Blind tasting has always been, I must confess, one of the banes of my vinous existence. While some Master of Wine students and particularly Master Sommeliers (a totally separate undertaking with its own London-based HQ, the Court of Master Sommeliers) take to blind tasting like chardonnay to oak barrels, I view it as a necessary evil.
Were I psychoanalytically inclined, I might trace this deep-seated distaste to my earliest blind tastings, delivered by somebody who is, inexplicably, still a good friend, despite his ongoing masochistic love of “blinding” me (but let us not proceed too far with the psychoanalysis).
On the first of these trials, I was served what I now know to be one of the nicest St. Aubins on the market (and if you couldn’t, even at gunpoint, explain what a St. Aubin is, your wine knowledge much resembles mine at the time).
My challenge was that I had started out in wine working for an Italian “natural wine” importer, so unless faced with a skin-fermented white from Slovenia, I was at something of a loss. Chardonnay from a lesser-known Burgundy village might as well hail from Mars.
“How are you on Burgundy villages?” the friend asked, not yet aware of my 50km-wide blind spot.
“You know,” I said with a facial tic that must have been mistaken for humility.
We danced around the issue for another 20 minutes until I – under much duress – estimated a price point for the wine of HK$1,200. This after being told it was from St. Aubin, and that the above is not traditionally considered a great Burgundy village. For reference, St Aubin from this producer (Pierre Yves Colin Morey) generally clocks in at around HK$375.
Realizing at this stage that he’d thrown in his lot with a crass bungler, the friend diplomatically (for him) said only “I didn’t realize pricing in Hong Kong was so steep.”
This did not, however, stop said friend from repeating these ritual humiliations frequently before I put my foot down. The wine that elicited the boot was from Emilia Romagna, an Italian province far more gastronomically talented than oenologically, and also made from the Barbera grape instead of the customary Sangiovese. I seethed.
Blind tasting is after all sufficiently beastly without having to contend with the psychology of the “blinder,” who may simply be out to get you. They may have funneled it into a differently shaped bottle. They may have pasted the neck tag from an Italian wine onto a bottle of Burgundy (didn’t get me that time!). The mind is putty in the hands of suggestion, concocting sugar when there is bone dryness, adding oak to wine untouched by barrel.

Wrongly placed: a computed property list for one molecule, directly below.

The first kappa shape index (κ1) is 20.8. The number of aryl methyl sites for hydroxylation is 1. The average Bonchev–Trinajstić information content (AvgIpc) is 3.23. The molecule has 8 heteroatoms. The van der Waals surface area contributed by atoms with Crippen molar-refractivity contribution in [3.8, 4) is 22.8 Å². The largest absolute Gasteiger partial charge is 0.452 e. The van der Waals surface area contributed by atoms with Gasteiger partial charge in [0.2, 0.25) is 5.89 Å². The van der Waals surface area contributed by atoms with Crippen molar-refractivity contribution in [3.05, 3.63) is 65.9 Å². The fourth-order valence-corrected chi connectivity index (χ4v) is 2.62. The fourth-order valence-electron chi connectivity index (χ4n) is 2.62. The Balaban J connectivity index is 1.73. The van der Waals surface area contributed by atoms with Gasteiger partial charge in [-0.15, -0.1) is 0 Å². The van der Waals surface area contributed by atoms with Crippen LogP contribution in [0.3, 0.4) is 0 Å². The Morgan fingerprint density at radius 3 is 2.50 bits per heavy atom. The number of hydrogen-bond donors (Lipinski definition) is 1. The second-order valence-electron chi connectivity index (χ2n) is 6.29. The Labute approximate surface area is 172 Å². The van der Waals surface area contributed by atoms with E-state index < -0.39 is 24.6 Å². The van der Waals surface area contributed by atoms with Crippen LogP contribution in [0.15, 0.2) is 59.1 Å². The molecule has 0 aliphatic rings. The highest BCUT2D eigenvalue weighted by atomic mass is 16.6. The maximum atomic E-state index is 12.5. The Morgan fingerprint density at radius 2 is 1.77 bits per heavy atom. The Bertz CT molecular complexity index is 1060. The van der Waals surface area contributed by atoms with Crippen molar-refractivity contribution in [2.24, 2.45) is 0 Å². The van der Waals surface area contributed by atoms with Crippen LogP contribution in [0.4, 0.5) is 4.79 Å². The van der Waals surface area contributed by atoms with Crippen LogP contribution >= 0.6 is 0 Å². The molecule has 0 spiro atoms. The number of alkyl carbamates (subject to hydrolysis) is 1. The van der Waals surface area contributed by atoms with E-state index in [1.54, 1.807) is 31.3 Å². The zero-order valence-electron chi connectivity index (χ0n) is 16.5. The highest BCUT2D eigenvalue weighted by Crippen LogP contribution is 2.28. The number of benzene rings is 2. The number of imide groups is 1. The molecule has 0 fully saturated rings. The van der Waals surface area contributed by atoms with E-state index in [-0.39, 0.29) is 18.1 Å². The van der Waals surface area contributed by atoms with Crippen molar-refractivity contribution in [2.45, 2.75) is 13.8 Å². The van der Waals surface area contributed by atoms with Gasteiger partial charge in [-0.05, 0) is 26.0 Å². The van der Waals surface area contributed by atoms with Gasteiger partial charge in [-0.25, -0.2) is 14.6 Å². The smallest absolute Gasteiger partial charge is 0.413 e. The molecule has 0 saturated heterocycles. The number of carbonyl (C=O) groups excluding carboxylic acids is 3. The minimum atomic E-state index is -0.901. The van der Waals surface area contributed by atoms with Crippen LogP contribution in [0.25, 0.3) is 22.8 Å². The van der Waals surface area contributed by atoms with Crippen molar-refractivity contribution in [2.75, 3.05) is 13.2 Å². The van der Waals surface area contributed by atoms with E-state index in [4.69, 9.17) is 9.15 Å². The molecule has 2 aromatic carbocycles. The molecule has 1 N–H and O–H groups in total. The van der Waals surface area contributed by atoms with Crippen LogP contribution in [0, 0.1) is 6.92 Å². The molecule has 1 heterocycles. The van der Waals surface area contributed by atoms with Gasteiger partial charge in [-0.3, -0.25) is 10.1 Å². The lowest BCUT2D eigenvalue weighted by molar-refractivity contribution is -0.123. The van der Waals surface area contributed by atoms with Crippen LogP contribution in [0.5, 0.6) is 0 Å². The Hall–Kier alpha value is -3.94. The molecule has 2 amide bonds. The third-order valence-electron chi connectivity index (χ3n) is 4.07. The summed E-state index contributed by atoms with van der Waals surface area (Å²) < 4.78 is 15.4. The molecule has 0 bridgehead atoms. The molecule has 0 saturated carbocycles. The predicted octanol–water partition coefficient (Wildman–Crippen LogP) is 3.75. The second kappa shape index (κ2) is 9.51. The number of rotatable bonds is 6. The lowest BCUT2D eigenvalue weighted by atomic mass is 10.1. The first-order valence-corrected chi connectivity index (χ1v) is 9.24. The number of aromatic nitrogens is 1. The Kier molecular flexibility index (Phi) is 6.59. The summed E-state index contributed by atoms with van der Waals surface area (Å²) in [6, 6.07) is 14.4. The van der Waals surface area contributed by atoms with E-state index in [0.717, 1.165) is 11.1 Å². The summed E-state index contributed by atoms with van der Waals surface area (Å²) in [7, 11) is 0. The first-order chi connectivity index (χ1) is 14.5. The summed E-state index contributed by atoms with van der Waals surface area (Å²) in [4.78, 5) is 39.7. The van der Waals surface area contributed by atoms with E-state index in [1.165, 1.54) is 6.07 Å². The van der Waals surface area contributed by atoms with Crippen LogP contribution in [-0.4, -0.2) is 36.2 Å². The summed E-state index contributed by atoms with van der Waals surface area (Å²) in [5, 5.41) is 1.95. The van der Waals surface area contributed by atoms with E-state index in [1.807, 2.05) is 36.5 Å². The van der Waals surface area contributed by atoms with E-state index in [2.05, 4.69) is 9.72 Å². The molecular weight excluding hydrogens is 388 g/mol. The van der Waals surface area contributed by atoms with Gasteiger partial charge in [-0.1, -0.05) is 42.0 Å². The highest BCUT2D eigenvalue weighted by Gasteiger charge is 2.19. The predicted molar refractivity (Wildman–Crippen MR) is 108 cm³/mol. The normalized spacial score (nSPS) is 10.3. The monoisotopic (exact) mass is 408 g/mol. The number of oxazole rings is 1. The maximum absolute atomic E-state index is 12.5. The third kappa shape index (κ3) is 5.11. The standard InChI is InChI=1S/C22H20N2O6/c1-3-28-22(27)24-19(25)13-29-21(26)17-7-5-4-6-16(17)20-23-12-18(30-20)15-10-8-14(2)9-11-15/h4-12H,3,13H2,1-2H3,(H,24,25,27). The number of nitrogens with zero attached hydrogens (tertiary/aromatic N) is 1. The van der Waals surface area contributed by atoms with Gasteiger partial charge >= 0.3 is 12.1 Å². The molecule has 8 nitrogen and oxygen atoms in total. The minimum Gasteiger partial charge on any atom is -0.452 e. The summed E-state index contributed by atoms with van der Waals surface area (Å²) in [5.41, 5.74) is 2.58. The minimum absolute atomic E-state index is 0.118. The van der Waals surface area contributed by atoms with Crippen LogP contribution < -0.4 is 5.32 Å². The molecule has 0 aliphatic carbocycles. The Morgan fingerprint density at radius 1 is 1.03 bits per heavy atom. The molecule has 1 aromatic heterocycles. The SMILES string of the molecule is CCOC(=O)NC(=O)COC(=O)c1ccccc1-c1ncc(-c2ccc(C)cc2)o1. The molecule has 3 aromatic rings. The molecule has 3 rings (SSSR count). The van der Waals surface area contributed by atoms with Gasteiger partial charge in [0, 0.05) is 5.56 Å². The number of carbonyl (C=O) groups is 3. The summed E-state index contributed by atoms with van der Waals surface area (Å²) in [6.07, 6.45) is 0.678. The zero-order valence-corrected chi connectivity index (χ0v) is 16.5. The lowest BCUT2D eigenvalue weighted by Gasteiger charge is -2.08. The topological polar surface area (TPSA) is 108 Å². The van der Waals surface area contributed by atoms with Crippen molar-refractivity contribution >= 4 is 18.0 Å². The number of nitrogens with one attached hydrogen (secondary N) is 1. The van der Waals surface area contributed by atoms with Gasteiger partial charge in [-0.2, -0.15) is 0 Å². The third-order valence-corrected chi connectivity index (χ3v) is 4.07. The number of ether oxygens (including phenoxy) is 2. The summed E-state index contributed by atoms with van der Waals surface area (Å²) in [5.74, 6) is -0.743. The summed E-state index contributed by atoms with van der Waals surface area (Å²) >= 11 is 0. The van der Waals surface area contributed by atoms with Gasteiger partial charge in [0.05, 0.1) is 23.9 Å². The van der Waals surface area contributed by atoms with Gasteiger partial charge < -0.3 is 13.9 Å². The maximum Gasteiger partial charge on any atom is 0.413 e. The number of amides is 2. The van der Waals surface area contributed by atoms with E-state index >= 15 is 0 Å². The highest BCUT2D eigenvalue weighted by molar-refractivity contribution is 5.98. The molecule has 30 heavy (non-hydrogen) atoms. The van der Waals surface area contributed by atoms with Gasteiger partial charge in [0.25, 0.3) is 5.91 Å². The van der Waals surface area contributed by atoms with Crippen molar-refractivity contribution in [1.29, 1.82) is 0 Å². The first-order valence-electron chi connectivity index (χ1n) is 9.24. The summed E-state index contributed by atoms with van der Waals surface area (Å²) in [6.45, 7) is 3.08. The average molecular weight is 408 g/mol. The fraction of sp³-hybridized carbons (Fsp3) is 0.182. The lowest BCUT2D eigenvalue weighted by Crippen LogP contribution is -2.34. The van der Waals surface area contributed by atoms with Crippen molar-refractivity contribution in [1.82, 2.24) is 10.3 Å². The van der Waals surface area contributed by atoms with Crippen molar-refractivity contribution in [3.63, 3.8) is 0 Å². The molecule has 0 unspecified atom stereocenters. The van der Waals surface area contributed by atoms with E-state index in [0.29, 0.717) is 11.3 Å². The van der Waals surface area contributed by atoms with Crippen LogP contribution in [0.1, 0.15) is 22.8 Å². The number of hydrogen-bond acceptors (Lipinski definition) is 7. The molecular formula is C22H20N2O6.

However, what blind tasting is not is magic. Sad as I am (not really) to dash the fantasy of the precocious taster who merely touches glass to nose before rattling off producer, vintage, grape variety and the name of the horse that ploughed the field, I would posit that for most wines the best we can manage is a well-informed, logical guess.
Acknowledging this, the Master of Wine tasting exams are primarily geared to the logical rather than instinctive mind. Although points are naturally awarded for a correct identification, the lion’s share reward the supporting explanation (one can’t answer a 12-point question with “Chardonnay, because it tastes like it” and expect to do well).
Furthermore, the wines are normally placed within some kind of context – “these are three wines of the same grape variety from different countries.” Also, were a skin-macerated Slovenian white improbably to appear, it likely wouldn’t need identification but merely assessment for “quality” and “style.”
What, then, are the tools of blind tasting – how might I have gotten to St Aubin? Particularly now that winemakers everywhere have become so adept that the argument “high quality, therefore Burgundy” sadly doesn’t fly.
You’d probably start with the fruit vs. mineral question, a divide between the generally “fruitier” new world (everywhere outside Europe) and the unfruity, European old world. This offends most of the new world, but still arguably holds some truth.
With fairly low alcohol (12.5%), tart acid, light body and lemon and stony notes (yes, we contend that stones have a smell), we are in a cooler origin. However, subtle vanilla oak notes push us away from Chablis where new oak is rarely used. This pushes us to Puligny-Montrachet, the “skinniest” of the top white Burgundy villages, but our wine’s comparatively moderate concentration and complexity (i.e range of aromas) might direct us to Puligny’s lesser-known neighbor St Aubin.
Admittedly, with wines that are not highly specific, it will sometimes still feel like we’re throwing a dart. However, given the last time I answered this question I thought we were drinking Friulano from Friuli (not even slightly close), I’ll admit the logic definitely helps.
Originally published in the South China Morning Post